Juno's first perijove science observations were carried out on 27 August 2016. The 90° orbit inclination and 4163 km periapsis altitude provide the first opportunity to explore Jupiter's polar magnetosphere. A radio and plasma wave instrument on Juno called Waves provided a new view of Jupiter's auroral radio emissions from near 10 kHz to ~30 MHz. This frequency range covers the classically named decametric, hectometric, and broadband kilometric radio emissions, and Juno observations showed much of this entire spectrum to consist of V-shaped emissions in frequency-time space with intensified vertices located very close to the electron cyclotron frequency. The proximity of the radio emissions to the cyclotron frequency along with loss cone features in the energetic electron distribution strongly suggests that Juno passed very close to, if not through, one or more of the cyclotron maser instability sources thought to be responsible for Jupiter's auroral radio emissions.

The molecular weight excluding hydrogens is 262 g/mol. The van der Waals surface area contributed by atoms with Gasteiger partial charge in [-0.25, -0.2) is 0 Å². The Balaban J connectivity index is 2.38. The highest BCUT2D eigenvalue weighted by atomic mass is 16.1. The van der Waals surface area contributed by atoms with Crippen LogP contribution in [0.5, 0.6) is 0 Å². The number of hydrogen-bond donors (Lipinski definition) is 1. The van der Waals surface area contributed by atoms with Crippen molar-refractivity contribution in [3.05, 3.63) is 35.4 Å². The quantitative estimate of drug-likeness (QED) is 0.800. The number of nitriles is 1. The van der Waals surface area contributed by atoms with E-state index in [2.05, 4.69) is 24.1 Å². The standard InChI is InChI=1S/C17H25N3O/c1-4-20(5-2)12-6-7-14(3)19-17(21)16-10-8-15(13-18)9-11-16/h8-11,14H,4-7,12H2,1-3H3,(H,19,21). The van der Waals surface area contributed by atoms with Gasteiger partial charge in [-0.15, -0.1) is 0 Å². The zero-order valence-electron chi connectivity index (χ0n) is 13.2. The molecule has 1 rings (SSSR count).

All Science Journal Classification (ASJC) codes
- Earth and Planetary Sciences(all)
- auroral processes
- radio emissions